Kirtan by Candlelight

0

Devotees and Deities at Sri Sri Radha Gopinatha temple in Sydney, Australia, joined an estimated 50 million people worldwide in making a statement on climate change and energy consumption.

On Saturday, March 29th people across the world acted together to switch off their electric lights for an hour. The event is intended to be a symbolic gesture to empower political leaders to act against climate change and to encourage people to seek ways to use energy more appropriately.

Photobucket

At the temple in Sydney, Australia a special kirtan was organized with acclaimed kirtan singer Carmella Baynie. No electric power was used in the temple room, which was illuminated only by candles, as people from around Sydney met together to chant in glorification of the Supreme.

The soft light given off by candles and lamps spread around the temple produced a very special atmosphere for the devotees and visitors. Outside in the temple forecourt a special vegetarian BBQ was served throughout the event, providing spiritual nutrition for those who came along throughout the night. The activities ended with the evening Arati ceremony in which lamps and other objects are offered to God and shared with those present.

Vara Nyaka dasa, president of the Sydney temple, came up with the idea of blending the spiritual practice of kirtan with the idea of supporting Earth Hour. "Over one hundred people turned off their lights for an hour and came down to the temple to spend time with us, chanting, associating with devotees and sharing prasadam," Vara Nyaka said.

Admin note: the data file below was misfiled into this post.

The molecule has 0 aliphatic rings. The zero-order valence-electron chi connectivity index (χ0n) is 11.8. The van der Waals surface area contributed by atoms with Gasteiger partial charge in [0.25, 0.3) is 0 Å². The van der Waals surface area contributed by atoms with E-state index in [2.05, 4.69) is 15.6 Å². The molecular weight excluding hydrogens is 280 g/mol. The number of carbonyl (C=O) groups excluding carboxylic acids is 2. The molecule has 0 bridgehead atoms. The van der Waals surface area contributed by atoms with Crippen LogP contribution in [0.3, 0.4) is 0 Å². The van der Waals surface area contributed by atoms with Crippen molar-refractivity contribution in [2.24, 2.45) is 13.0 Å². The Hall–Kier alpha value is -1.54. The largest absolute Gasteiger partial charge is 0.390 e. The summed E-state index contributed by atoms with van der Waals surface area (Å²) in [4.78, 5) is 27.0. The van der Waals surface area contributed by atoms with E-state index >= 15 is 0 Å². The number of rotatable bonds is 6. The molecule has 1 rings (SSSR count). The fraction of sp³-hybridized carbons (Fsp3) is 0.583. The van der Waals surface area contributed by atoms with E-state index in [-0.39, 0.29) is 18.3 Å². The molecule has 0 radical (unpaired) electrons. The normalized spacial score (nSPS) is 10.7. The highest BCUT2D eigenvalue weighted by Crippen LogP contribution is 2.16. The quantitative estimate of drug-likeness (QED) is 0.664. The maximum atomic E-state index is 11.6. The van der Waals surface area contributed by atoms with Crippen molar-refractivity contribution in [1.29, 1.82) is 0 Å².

"Only by proper choices and responsible living can we as individuals contribute to solving a global problem," Vara Nyaka said. "We can decide to give away a some of our private comfort in order to stop this endless machine. This is something we can do if we are spiritually strong."

Earth Hour was started in Australia and is now celebrated by people from all over the world and the organizers are already preparing for the next one where they hope to involve many more people. "Make a plan to visit with us next year during Earth Hour," Vara Nyaka said.